The Simple Life

On more than one occasion Bryan has found me buzzing around the kitchen when I should be relaxing, doing other chores or most likely, exercising.  We joke that I have an addiction and wonder if I should be enrolled in “cooking/baking anonymous”.  My love of being in the kitchen has actually caused me some stress.  More often than not, I am saying YES to having a dinner party, to bringing dessert to every gathering I attend, to making everything from scratch as opposed to taking short cuts, to baking for a work meeting, to looking at half a container of cream and thinking I need to make something with that instead of dumping it down the drain.  With the best intentions I leave work filled with the idea that I will head home and “quickly” whip up some new dish I have wanted to try, only to still be in the kitchen at 10:00 because I didn’t want to buy pizza dough.

In the recent months I have tried to dial things back a bit, change my view.

Me: “Do I need to MAKE the jam that I want to put on the sandwich or in the cookies?!”

My kitchen addiction: “Yes, I saw a recipe for fig jam with port and black pepper that looks so good! I don’t have any of the ingredients in my cupboard so I will have to spend extra time going to the grocery store, but it would be awesome!”

My recovering self : “NO I do not.  There are plenty of delicious and wonderful jams on the grocery shelves that will do just fine.”

Some of this stems from my fear of morphing into some sort of semi-homeade nightmare.  The other part is that if I had all the time in the world I would choose to churn my own butter 🙂

A few weeks ago after I planned a one pot meal for a dinner party and asked the guests to bring a salad, I was trying to decide what to make for dessert.  The main dish was pot roast so I wanted to go for something classic and of course, easy.  My mind went to brownies, but one of my dinner guests was not a fan of chocolate.  I remember my friend KK telling me that she had made Dorie’s chocolate chip cookies and baked them in a pan, creating what she said was one of her family’s favorite dessert bars.  After a little investigating I opted to try 101 Cookbook‘s recipe for a skillet cookie.

I don’t have a skillet so I used a pie plate.  This was one of the easiest things I have ever made and thought it was delicious! Crispy edges and outside while the inside remained soft but not underdone. I served mine with a variety of homemade and store-bought ice creams.  I also threw together ice cream sunday toppings from stuff I had in my cabinets.  I toasted some pecans, chopped up some left over chocolates I had from the holidays, crumbled some (store-bought) sugar cookies and simmered some dried cherries in port and maple syrup to make a quick cherry sauce.  This was a big hit and fit very well into my new “no-nonsense” kitchen plan.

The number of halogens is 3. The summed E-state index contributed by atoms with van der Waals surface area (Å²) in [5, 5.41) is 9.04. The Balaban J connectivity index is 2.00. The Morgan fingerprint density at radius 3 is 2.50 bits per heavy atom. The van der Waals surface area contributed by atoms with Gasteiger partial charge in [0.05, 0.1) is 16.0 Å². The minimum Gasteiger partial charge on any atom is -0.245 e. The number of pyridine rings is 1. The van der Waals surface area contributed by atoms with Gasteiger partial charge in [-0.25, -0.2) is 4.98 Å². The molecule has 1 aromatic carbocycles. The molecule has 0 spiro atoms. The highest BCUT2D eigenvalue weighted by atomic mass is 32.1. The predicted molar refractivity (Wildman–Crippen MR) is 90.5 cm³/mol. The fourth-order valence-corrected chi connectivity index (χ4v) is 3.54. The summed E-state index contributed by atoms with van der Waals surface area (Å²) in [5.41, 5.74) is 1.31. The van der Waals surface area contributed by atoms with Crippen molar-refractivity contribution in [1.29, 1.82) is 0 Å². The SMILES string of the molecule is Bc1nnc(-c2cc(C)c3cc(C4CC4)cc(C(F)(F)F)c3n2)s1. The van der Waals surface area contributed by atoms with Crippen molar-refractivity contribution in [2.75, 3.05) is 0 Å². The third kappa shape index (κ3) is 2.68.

Simple Chocolate Chip Pie Cookie
adapted slightly from 101 Cookbooks and Kim Boyce

3 cups whole-wheat pastry flour
1 1/2 teaspoon baking powder
1 teaspoon baking soda
1 1/2 tsp ground cinnamon
1 1/4 teaspoon fine grain sea salt
8 ounces (2 sticks) cold unsalted butter
1 cup dark brown sugar
1 cup sugar
2 large eggs
2 teaspoons pure vanilla extract
12 ounces bittersweet chocolate, roughly chopped (or chips)

Preheat the oven to 350°F, with a rack in the middle. Butter a 10 pie plate, one that is at least 2-inches deep. This is important because if it isn’t deep enough it may overflow!

Sift the dry ingredients into a large bowl.

In another large bowl, or in the bowl of a stand mixer fitted with the paddle attachment, add the butter and the sugars. Mix just until the butter and sugars are blended, about 2 minutes using the mixer on low-speed. Use a spatula to scrape down the sides of the bowl along the way. Add the eggs one at a time, mixing until each is combined. Mix in the vanilla. Add the flour mixture to the bowl and blend on low-speed until the flour is barely combined, about 30 seconds. Scrape down the sides and bottom of the bowl.

Add all but 1/2 cup of the chocolate to the batter. Mix just until the chocolate is evenly incorporated. Use a spatula to scrape down the sides and bottom of the bowl, then scrape the batter out into the pie plate, pressing it out into an even layer. Sprinkle any remaining chocolate across the top, and gently press it into the dough a bit.

Bake for 35-45 minutes, or until the dough is a deep golden brown along the edge, and the center has set. Remove from oven and let cool a bit before slicing into. Cut into wedges or small squares.

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